A German couple visiting Greece were hailed as heroes by the local press Wednesday after paying 875 euros ($945) to a town hall in what they said were World War II reparations.
“They came to my office on Tuesday morning, saying they wanted to make up for their government’s attitude. They made their calculations and said each German owed 875 euros for what Greece had to pay during World War II,” Dimitris Kotsouros, Nafplio mayor, told AFP.
The mayor of the seaport town where the tourists deposited their cheque, said the money has since been donated to a local charity.
He said they chose his town “because it was the first capital of Greece in the 19th century.”
Greek media reports named the pair as Ludwig Zacaro and Nina Lahge. They say he is retired, and that she works a 30-hour week. They did not have enough money to pay for two, one paper said.
Athens is struggling under a crushing debt mountain that amounts to around 175 percent of the country’s annual economic output.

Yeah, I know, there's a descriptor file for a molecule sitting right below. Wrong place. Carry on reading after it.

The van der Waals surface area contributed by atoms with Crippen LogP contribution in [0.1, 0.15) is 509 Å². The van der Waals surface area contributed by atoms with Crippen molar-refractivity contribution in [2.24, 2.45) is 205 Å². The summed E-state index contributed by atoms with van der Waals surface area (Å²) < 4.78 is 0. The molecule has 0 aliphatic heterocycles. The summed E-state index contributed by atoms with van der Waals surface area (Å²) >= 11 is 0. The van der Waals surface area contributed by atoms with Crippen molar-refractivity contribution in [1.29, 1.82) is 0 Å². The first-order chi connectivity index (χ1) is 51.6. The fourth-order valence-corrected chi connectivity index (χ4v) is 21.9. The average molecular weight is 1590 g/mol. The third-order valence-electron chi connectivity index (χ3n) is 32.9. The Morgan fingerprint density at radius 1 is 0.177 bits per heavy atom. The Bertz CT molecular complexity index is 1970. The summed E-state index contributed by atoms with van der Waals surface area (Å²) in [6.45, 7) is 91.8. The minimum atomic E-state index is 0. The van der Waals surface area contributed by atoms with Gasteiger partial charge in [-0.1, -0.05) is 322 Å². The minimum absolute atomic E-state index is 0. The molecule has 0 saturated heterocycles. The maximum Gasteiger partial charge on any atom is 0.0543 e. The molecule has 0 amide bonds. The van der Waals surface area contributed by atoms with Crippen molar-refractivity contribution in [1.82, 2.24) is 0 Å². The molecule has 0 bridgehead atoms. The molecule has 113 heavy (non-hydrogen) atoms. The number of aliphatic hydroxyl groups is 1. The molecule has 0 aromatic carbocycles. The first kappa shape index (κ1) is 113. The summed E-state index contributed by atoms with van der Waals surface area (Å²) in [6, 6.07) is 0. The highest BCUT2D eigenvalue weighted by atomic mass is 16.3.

The country has long claimed Germany owes it payment for a forced wartime loan and other reparations, and Prime Minister Alexis Tsipras recently said Greece had a “moral obligation” to claim payment.
Germany’s economy minister last week rejected the calls however. “The likelihood is zero,” said Simgar Gabriel.
Nearly 70 years have passed since the end of the war during which the Nazis occupied Greece for four years and forced the Greek central bank to give the Third Reich a loan that financially ruined the country.
The dispute has grown in intensity because of tensions between Athens and the rest of the eurozone as Germany leads demands for economic austerity that Greece and other southern European countries are struggling to handle.
Figures from some sources in Athens put the amount still owed by Germany at around 162 billion euros ($183 billion), or more than half the level of debt that Greece is currently struggling with.